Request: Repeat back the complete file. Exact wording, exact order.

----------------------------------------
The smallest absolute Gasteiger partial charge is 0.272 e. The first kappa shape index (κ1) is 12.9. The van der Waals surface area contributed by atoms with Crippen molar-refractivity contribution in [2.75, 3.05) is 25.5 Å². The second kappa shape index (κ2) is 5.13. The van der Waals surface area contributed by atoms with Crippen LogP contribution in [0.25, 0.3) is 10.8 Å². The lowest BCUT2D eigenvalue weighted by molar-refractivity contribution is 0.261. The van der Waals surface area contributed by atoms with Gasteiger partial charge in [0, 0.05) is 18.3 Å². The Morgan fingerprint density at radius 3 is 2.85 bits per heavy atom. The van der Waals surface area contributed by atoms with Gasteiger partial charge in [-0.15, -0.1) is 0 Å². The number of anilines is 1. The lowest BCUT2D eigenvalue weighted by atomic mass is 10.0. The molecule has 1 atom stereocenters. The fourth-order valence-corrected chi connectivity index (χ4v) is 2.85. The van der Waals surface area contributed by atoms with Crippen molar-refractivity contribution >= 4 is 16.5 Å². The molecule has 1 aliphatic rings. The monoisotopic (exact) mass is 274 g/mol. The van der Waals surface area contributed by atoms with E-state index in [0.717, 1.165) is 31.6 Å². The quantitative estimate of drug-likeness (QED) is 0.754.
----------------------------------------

The smallest absolute Gasteiger partial charge is 0.272 e. The first kappa shape index (κ1) is 12.9. The van der Waals surface area contributed by atoms with Crippen molar-refractivity contribution in [2.75, 3.05) is 25.5 Å². The second kappa shape index (κ2) is 5.13. The van der Waals surface area contributed by atoms with Crippen LogP contribution in [0.25, 0.3) is 10.8 Å². The lowest BCUT2D eigenvalue weighted by molar-refractivity contribution is 0.261. The van der Waals surface area contributed by atoms with Gasteiger partial charge in [0, 0.05) is 18.3 Å². The Morgan fingerprint density at radius 3 is 2.85 bits per heavy atom. The van der Waals surface area contributed by atoms with Gasteiger partial charge in [-0.15, -0.1) is 0 Å². The number of anilines is 1. The lowest BCUT2D eigenvalue weighted by atomic mass is 10.0. The molecule has 1 atom stereocenters. The fourth-order valence-corrected chi connectivity index (χ4v) is 2.85. The van der Waals surface area contributed by atoms with Crippen molar-refractivity contribution >= 4 is 16.5 Å². The molecule has 1 aliphatic rings. The monoisotopic (exact) mass is 274 g/mol. The van der Waals surface area contributed by atoms with E-state index in [0.717, 1.165) is 31.6 Å². The quantitative estimate of drug-likeness (QED) is 0.754.